The rack 10 further includes a rear horizontally extending upper brace member 32 which has a length greater than the distance between the two rear corner support posts 16 and 18. The upper rear brace member 32 has intermediate portions abutting and secured to the rear surfaces of the rear support posts 16, 18. The end portions 34, 36 of the rear upper brace member 32 extend laterally outwardly beyond the rear support posts 16, 18 as is best illustrated in FIG. 1.

The rack 10 further includes a pair of opposed horizontally extending upper cross brace members 38, 40 which are parallel to one another and of the same length. Each upper cross brace member 38, 40 has one end abutting and secured to one of the end portions 34, 36 of the rear upper brace member 32. Each upper brace member 38, 40 extends forwardly from the upper cross brace member 32 towards the front of the rack 10 where it perpendicularly intersects, abuts and is secured to one of the front vertical support posts 12, 14. The upper rear brace member 22 and the pair of opposed upper cross brace members 38, 40 are positioned externally of the rear support posts 16, 18 as best illustrated in FIG. 1 to permit internestable stacking of similar racks 10 as will subsequently be described.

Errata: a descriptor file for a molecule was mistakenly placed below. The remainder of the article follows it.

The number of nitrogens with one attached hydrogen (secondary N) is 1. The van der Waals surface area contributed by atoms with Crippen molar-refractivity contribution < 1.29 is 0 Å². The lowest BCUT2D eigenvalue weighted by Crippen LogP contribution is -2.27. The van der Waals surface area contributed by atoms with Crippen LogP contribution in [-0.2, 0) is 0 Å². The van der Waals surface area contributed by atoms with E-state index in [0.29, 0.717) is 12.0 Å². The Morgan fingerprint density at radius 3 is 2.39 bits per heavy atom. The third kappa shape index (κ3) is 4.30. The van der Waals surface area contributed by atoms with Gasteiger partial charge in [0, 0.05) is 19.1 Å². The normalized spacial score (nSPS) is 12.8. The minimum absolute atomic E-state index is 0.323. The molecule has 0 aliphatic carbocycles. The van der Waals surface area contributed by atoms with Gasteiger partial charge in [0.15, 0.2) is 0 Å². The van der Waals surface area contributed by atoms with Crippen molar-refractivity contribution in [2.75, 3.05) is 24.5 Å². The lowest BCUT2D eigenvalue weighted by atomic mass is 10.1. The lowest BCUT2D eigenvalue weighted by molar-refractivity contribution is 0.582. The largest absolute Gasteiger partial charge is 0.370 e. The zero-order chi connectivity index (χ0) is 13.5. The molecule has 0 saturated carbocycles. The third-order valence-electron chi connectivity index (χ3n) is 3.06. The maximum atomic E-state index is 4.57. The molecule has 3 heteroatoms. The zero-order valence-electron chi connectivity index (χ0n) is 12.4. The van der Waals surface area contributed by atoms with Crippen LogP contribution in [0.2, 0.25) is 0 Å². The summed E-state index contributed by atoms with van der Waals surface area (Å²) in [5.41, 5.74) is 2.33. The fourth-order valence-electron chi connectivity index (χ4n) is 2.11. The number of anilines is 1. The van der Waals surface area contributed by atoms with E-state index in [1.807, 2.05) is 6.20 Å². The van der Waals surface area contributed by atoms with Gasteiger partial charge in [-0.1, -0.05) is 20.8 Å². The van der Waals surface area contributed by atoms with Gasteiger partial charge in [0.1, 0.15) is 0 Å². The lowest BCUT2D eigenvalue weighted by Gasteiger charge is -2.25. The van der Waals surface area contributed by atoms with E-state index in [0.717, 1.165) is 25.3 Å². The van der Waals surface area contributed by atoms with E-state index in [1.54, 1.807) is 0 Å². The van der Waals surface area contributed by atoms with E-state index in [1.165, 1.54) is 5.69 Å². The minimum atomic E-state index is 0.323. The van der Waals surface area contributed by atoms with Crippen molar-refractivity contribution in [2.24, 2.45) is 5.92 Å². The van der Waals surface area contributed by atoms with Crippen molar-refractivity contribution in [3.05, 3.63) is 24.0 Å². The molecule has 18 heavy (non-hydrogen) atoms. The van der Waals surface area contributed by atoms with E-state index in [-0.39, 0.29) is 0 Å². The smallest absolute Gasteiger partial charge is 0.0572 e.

Each of the front and rear vertical support posts 12, 14, 16 and 18 is provided with a socket, with the sockets at the front for posts 12 and 14 being designated by the numerals 42 and 44, respectively. The sockets for the rear posts 16 and 18 are designated by the numerals 46 and 48, respectively as best illustrated in FIG. 1. The top surfaces of the sockets lie in a horizontal plane and form abutments which are adapted to be engaged by lower surface portions of the upper rear brace member 32 and by the pair of opposed upper cross brace members 38 and 40 when internested with other similar racks 10 in a vertically offset stacking posture.